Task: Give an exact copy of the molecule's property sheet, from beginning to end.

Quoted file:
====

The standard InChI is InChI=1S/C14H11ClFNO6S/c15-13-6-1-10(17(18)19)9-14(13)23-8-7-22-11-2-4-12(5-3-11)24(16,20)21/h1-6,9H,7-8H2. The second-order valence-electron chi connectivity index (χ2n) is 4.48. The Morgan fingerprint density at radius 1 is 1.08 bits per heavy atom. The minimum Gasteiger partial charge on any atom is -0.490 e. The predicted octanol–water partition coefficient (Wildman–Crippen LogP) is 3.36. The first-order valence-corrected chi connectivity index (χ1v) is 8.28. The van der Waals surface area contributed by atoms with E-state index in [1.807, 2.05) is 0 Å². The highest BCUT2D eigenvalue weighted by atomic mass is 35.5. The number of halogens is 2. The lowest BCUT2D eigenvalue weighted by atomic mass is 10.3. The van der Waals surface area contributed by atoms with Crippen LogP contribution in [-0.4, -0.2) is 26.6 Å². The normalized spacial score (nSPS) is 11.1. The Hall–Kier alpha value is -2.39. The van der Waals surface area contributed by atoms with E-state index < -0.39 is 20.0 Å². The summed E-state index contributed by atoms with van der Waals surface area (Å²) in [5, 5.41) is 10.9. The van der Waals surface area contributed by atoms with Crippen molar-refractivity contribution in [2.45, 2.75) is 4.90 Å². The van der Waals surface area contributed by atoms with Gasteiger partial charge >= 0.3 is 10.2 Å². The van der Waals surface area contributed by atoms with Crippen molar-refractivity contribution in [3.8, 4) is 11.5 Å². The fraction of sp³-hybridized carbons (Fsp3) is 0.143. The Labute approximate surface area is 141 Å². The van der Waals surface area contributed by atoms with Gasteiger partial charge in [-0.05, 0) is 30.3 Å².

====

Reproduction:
The standard InChI is InChI=1S/C14H11ClFNO6S/c15-13-6-1-10(17(18)19)9-14(13)23-8-7-22-11-2-4-12(5-3-11)24(16,20)21/h1-6,9H,7-8H2. The second-order valence-electron chi connectivity index (χ2n) is 4.48. The Morgan fingerprint density at radius 1 is 1.08 bits per heavy atom. The minimum Gasteiger partial charge on any atom is -0.490 e. The predicted octanol–water partition coefficient (Wildman–Crippen LogP) is 3.36. The first-order valence-corrected chi connectivity index (χ1v) is 8.28. The van der Waals surface area contributed by atoms with E-state index in [1.807, 2.05) is 0 Å². The highest BCUT2D eigenvalue weighted by atomic mass is 35.5. The number of halogens is 2. The lowest BCUT2D eigenvalue weighted by atomic mass is 10.3. The van der Waals surface area contributed by atoms with Crippen LogP contribution in [-0.4, -0.2) is 26.6 Å². The normalized spacial score (nSPS) is 11.1. The Hall–Kier alpha value is -2.39. The van der Waals surface area contributed by atoms with E-state index < -0.39 is 20.0 Å². The summed E-state index contributed by atoms with van der Waals surface area (Å²) in [5, 5.41) is 10.9. The van der Waals surface area contributed by atoms with Crippen molar-refractivity contribution in [2.45, 2.75) is 4.90 Å². The van der Waals surface area contributed by atoms with Gasteiger partial charge >= 0.3 is 10.2 Å². The van der Waals surface area contributed by atoms with Crippen molar-refractivity contribution in [3.8, 4) is 11.5 Å². The fraction of sp³-hybridized carbons (Fsp3) is 0.143. The Labute approximate surface area is 141 Å². The van der Waals surface area contributed by atoms with Gasteiger partial charge in [-0.05, 0) is 30.3 Å².